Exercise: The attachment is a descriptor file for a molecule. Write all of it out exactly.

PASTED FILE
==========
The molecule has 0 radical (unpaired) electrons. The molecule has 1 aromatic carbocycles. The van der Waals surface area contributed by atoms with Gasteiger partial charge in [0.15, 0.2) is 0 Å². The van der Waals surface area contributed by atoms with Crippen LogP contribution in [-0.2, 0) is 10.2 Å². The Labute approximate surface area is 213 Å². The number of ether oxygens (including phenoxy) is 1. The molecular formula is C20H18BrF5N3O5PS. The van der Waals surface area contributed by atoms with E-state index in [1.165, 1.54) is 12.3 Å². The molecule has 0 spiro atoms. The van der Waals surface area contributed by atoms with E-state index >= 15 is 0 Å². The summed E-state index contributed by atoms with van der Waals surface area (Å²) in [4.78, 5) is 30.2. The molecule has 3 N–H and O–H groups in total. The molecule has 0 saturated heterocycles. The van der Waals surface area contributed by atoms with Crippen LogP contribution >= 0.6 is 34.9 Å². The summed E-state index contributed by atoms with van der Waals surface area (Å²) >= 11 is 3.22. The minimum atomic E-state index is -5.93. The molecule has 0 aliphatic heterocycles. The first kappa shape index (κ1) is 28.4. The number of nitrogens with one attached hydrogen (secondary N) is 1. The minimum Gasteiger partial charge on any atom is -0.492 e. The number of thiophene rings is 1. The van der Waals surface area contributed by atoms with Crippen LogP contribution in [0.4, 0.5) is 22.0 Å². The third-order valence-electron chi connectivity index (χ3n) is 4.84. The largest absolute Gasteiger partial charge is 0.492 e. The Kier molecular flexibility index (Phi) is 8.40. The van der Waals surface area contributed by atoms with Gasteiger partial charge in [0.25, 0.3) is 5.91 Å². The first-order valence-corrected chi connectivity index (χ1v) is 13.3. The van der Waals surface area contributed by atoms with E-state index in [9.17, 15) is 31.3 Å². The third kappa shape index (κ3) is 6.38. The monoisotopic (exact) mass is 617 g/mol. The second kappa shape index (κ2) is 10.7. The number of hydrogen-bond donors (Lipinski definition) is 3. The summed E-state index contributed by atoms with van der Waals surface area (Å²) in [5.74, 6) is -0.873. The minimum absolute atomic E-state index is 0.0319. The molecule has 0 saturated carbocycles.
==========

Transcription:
The molecule has 0 radical (unpaired) electrons. The molecule has 1 aromatic carbocycles. The van der Waals surface area contributed by atoms with Gasteiger partial charge in [0.15, 0.2) is 0 Å². The van der Waals surface area contributed by atoms with Crippen LogP contribution in [-0.2, 0) is 10.2 Å². The Labute approximate surface area is 213 Å². The number of ether oxygens (including phenoxy) is 1. The molecular formula is C20H18BrF5N3O5PS. The van der Waals surface area contributed by atoms with E-state index in [1.165, 1.54) is 12.3 Å². The molecule has 0 spiro atoms. The van der Waals surface area contributed by atoms with E-state index >= 15 is 0 Å². The summed E-state index contributed by atoms with van der Waals surface area (Å²) in [4.78, 5) is 30.2. The molecule has 3 N–H and O–H groups in total. The molecule has 0 saturated heterocycles. The van der Waals surface area contributed by atoms with Crippen LogP contribution >= 0.6 is 34.9 Å². The summed E-state index contributed by atoms with van der Waals surface area (Å²) >= 11 is 3.22. The minimum atomic E-state index is -5.93. The molecule has 0 aliphatic heterocycles. The first kappa shape index (κ1) is 28.4. The number of nitrogens with one attached hydrogen (secondary N) is 1. The minimum Gasteiger partial charge on any atom is -0.492 e. The number of thiophene rings is 1. The van der Waals surface area contributed by atoms with Crippen LogP contribution in [0.4, 0.5) is 22.0 Å². The third-order valence-electron chi connectivity index (χ3n) is 4.84. The largest absolute Gasteiger partial charge is 0.492 e. The Kier molecular flexibility index (Phi) is 8.40. The van der Waals surface area contributed by atoms with Gasteiger partial charge in [0.25, 0.3) is 5.91 Å². The first-order valence-corrected chi connectivity index (χ1v) is 13.3. The van der Waals surface area contributed by atoms with E-state index in [9.17, 15) is 31.3 Å². The third kappa shape index (κ3) is 6.38. The monoisotopic (exact) mass is 617 g/mol. The second kappa shape index (κ2) is 10.7. The number of hydrogen-bond donors (Lipinski definition) is 3. The summed E-state index contributed by atoms with van der Waals surface area (Å²) in [5.74, 6) is -0.873. The minimum absolute atomic E-state index is 0.0319. The molecule has 0 saturated carbocycles.